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Thomas Cook and the First Rail Excursion

by Diane Parkin

Thomas Cook StatueIt was on a summer's evening in 1841 that a brilliant idea occurred to a foot traveller. He was on his way to a temperance meeting in Leicester when he thought about the railway. He realised how much time could be saved if people were able to take trains, a recent innovation, instead of walk. At the meeting he suggested that a special train might take him and his fellow temperance supporters to the next quarterly meeting in Loughborough.

The man's name was Thomas Cook. He was 32 years old.

Thomas Cook used to be a Baptist preacher. Still quite religious, he was one of many who believed that most of the social problems of his time came down to drink. The idea was to take advantage of this new power to help spread the message of social reform. Other supporters at the meeting were very enthusiastic, so Cook arranged everything with the secretary of the Midland Railway Company.

The traveller today may still take a train from Leicester to Loughborough, if she so wishes. When running on time, the trip takes only around 13 minutes. It isn't only the train that will have changed, though. Much of the landscape has been altered, with modern roads and buildings. It is still possible to see rabbits scampering in fields, wild primroses scrambling amid the scrub along the railway bank, and various animals grazing.

It is worth stopping off in both towns, if you have the time, as each has plenty to see and do. Leicester is probably the most multi-cultural city in Britain with a huge array of museums. Twycross Zoo and the Bosworth battlefield are both nearby. Loughborough has a unique war memorial in Queen's Park, and the Soar Valley and Charnwood Forest are just 'down the road' (or track).

If you want to get a feel of how Cook's first excursion might have felt, take a short walk from Loughborough Railway Station to the Great Central Railway. This is a lovingly preserved steam railway, with stations at Leicester, Rothley, Quorn & Woodhouse, and Loughborough. Passengers may join trains at any of these stations. There are steam and diesel engines that run at weekends throughout the year, and on week days during the summer months, and there are special period events throughout the year. This wasn't built until the 1890s, so it wasn't around in Cook's time. But the trains aren't as modern as those we are used to seeing today.

So, it was on a summer's evening in July 1841 that the first ever rail excursion finally took place. News soon spread and, in the end, on 5 July, there were around 500 passengers in all, each paying one shilling for the 12 mile return trip, travelling in open carriages.

Steam Engine
TrainFollowing the success of this early passenger train journey, Thomas Cook soon saw how profitable the idea could be on a much grander scale. In 1845 he organised his first ever excursion for his own profit, money clearly not something the temperance society deemed a problem. This was a trip to Liverpool, which was considered a very attractive town at the time. It was the gateway to the New World, and very close to the Welsh mountains.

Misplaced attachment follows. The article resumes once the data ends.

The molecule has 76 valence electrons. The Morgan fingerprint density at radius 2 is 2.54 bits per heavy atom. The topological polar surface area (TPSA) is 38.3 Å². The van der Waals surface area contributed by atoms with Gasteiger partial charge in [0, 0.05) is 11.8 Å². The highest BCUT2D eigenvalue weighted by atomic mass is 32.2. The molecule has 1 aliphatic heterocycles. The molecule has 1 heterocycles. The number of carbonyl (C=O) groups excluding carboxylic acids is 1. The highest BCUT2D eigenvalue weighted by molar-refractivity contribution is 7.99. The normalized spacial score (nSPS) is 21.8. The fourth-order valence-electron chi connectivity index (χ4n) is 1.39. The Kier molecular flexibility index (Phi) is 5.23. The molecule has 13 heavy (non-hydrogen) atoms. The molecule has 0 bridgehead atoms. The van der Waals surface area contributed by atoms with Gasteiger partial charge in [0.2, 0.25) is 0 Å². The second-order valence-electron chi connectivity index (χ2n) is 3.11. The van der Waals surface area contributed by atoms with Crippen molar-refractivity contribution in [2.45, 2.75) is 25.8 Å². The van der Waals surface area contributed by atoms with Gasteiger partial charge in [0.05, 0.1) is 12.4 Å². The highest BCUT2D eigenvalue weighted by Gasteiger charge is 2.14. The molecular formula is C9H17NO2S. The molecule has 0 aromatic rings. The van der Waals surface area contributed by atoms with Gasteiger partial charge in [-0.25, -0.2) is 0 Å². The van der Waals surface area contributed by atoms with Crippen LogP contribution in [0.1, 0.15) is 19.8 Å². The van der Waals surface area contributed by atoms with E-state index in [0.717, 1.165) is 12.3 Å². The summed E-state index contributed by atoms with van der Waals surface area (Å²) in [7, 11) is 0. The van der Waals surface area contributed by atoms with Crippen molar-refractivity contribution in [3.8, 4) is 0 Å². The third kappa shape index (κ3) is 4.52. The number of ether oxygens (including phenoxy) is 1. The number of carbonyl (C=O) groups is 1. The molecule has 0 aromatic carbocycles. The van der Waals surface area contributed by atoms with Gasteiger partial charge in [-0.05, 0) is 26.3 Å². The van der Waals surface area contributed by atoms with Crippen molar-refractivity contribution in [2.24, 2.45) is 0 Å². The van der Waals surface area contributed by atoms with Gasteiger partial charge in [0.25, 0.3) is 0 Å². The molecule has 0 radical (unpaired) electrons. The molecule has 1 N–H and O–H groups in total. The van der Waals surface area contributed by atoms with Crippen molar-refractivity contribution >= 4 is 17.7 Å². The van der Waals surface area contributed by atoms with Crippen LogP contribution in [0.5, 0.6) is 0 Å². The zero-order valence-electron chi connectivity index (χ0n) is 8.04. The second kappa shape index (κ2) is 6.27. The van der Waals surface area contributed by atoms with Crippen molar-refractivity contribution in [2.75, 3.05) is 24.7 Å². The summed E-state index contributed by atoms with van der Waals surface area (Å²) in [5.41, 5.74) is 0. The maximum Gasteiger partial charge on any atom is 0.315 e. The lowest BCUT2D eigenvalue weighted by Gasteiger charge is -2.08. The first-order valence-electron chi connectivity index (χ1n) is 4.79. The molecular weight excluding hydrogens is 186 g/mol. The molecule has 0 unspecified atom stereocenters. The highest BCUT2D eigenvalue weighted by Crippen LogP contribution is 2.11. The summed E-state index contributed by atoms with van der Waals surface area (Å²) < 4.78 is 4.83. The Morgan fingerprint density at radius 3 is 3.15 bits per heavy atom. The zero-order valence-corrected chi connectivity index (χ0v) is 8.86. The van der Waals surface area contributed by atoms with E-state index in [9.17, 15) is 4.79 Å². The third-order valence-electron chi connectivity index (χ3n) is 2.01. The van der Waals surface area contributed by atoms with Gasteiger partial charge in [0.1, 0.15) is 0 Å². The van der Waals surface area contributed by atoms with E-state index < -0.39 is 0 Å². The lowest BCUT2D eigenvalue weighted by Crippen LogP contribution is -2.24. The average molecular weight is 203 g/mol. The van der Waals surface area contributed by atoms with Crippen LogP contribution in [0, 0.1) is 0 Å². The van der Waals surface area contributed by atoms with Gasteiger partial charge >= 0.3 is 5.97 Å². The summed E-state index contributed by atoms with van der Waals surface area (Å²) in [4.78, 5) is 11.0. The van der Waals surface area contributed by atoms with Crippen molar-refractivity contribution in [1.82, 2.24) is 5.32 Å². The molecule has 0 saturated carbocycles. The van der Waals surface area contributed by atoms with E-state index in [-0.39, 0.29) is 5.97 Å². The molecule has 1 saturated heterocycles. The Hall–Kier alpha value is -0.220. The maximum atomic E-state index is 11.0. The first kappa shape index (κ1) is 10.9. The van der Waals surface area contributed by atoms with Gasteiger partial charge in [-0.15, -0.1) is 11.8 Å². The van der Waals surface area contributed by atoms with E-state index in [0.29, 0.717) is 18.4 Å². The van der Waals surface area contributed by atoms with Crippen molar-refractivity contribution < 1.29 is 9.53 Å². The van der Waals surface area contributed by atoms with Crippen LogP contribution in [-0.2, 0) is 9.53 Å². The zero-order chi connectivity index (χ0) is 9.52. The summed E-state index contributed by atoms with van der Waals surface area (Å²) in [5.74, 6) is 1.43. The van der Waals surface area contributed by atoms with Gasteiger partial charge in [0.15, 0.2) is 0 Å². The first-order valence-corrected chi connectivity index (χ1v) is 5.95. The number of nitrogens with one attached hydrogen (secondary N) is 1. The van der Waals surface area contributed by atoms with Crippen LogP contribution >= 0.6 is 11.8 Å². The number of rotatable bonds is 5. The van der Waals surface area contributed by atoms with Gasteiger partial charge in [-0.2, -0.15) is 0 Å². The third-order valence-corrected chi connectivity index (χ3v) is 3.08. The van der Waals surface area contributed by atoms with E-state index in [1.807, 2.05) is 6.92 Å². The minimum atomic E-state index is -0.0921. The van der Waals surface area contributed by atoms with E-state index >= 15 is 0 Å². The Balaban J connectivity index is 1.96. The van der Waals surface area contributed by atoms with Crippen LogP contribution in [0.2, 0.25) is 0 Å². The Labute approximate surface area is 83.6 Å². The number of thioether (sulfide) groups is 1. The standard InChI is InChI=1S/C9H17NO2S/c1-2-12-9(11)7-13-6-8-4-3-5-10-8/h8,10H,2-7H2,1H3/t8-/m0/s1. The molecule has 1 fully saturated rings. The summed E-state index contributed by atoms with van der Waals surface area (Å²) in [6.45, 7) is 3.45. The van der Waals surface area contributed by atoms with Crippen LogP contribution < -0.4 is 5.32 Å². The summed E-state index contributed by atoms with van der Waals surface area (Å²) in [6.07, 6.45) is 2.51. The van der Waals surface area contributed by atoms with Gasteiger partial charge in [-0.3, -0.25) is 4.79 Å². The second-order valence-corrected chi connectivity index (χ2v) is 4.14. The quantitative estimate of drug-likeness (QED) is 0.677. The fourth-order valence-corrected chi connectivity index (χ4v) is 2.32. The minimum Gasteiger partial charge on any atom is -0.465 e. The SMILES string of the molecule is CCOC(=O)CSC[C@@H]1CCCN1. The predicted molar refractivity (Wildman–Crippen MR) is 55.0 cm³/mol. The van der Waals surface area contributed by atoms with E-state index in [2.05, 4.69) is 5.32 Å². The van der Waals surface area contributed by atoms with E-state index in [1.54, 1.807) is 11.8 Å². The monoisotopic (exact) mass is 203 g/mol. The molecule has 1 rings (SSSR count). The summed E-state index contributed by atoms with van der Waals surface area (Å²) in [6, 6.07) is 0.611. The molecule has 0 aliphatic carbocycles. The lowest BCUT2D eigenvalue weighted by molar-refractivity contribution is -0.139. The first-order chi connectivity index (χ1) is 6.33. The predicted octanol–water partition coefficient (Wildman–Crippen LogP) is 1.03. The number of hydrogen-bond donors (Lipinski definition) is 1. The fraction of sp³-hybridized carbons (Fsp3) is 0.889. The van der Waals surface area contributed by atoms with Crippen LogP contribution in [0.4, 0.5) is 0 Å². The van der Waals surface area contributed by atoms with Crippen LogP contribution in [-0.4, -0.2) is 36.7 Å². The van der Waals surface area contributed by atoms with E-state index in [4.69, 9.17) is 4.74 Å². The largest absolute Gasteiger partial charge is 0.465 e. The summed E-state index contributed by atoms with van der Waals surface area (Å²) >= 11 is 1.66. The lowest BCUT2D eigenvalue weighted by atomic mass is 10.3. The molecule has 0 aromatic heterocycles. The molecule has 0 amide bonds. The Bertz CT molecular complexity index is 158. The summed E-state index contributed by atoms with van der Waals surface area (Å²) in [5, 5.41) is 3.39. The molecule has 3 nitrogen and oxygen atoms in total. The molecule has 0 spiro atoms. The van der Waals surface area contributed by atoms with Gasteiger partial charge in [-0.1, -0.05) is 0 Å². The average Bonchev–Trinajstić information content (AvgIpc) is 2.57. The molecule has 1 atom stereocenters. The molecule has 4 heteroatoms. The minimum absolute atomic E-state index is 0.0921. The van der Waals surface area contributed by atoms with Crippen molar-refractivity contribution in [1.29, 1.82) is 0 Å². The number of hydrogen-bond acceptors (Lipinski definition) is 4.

Cook soon learned that people would travel if there was something of interest to see, and Wales provided plenty of castles and gorgeous scenery.

The rest, as they say, is history.

In 1863 Cook organised his first trip to Switzerland, and by the end of the season he was responsible for more than 500 tourists who visited the country. His circular tours covered almost every part of the countryside there, and he was soon venturing across the Alps into Italy.

Cook was joined in 1864 by his 30 year old son John, and by 1866 John had personally arranged his own American tour. Accommodation negotiations followed, passengers were steaming up the Nile in 1869, and eventually Thomas Cook & Son was formed, with trips and excursions to places as exotic and faraway as Cairo, Istanbul (via the Orient Express), and Alexandria. When the Suez Canal was opened, Thomas Cook embarked on his first world tour, for six months, on 26 September 1872.

Both Cooks died during the 1890s, but the company was inherited by John's three sons. The arrival of the aeroplane helped to make the company one of the country's forerunners in holiday travel, it being the world leader during the first quarter of the 1900s.

Today the traveller can go just about anywhere in the world with them, and with space travel now on offer, who knows where next? But it all started on a little road in 1841, when one man had an idea.

More Information:

Great Central Railway website
http://www.gcrailway.co.uk

Leicestershire Tourism website
http://www.leicestershire.gov.uk


Diane Parkin started to write short stories for magazines in 1985, and quit her "day job" to become a full-time freelancer in 1996. These days she concentrates on regular columns for Writers' News, Writing Magazine and InteracTive, while at the same time including one-offs in numerous national and trade magazines. Her work has appeared in UK magazines such as Chat, My Weekly, Antiques & Collectables, Shoot, Woman's Own, The Lady, Bird Keeper, Country, RSPB Birds, Family History Monthly, local county magazines and newspapers, and on local radio.


Article and photos © 2006 Diane Parkin

 

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